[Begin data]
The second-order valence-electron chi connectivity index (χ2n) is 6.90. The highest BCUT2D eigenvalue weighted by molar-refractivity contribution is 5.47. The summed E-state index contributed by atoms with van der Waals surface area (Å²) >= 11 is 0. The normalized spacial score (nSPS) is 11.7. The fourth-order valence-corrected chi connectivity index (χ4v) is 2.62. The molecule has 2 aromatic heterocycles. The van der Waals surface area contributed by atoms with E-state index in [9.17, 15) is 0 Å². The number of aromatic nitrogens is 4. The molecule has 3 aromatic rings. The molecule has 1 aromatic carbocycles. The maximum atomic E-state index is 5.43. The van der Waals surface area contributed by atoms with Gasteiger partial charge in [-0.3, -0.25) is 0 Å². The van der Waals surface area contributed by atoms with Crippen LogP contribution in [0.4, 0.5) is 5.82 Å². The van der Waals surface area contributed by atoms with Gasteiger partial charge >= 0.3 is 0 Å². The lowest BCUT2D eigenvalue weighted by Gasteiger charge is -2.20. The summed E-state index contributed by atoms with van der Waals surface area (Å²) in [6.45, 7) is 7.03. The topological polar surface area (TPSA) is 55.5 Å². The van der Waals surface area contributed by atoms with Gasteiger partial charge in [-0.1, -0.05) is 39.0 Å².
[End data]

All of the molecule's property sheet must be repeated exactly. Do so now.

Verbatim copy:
The second-order valence-electron chi connectivity index (χ2n) is 6.90. The highest BCUT2D eigenvalue weighted by molar-refractivity contribution is 5.47. The summed E-state index contributed by atoms with van der Waals surface area (Å²) >= 11 is 0. The normalized spacial score (nSPS) is 11.7. The fourth-order valence-corrected chi connectivity index (χ4v) is 2.62. The molecule has 2 aromatic heterocycles. The van der Waals surface area contributed by atoms with E-state index in [9.17, 15) is 0 Å². The number of aromatic nitrogens is 4. The molecule has 3 aromatic rings. The molecule has 1 aromatic carbocycles. The maximum atomic E-state index is 5.43. The van der Waals surface area contributed by atoms with Gasteiger partial charge in [-0.3, -0.25) is 0 Å². The van der Waals surface area contributed by atoms with Crippen LogP contribution in [0.4, 0.5) is 5.82 Å². The van der Waals surface area contributed by atoms with Gasteiger partial charge >= 0.3 is 0 Å². The lowest BCUT2D eigenvalue weighted by Gasteiger charge is -2.20. The summed E-state index contributed by atoms with van der Waals surface area (Å²) in [6.45, 7) is 7.03. The topological polar surface area (TPSA) is 55.5 Å². The van der Waals surface area contributed by atoms with Gasteiger partial charge in [-0.1, -0.05) is 39.0 Å².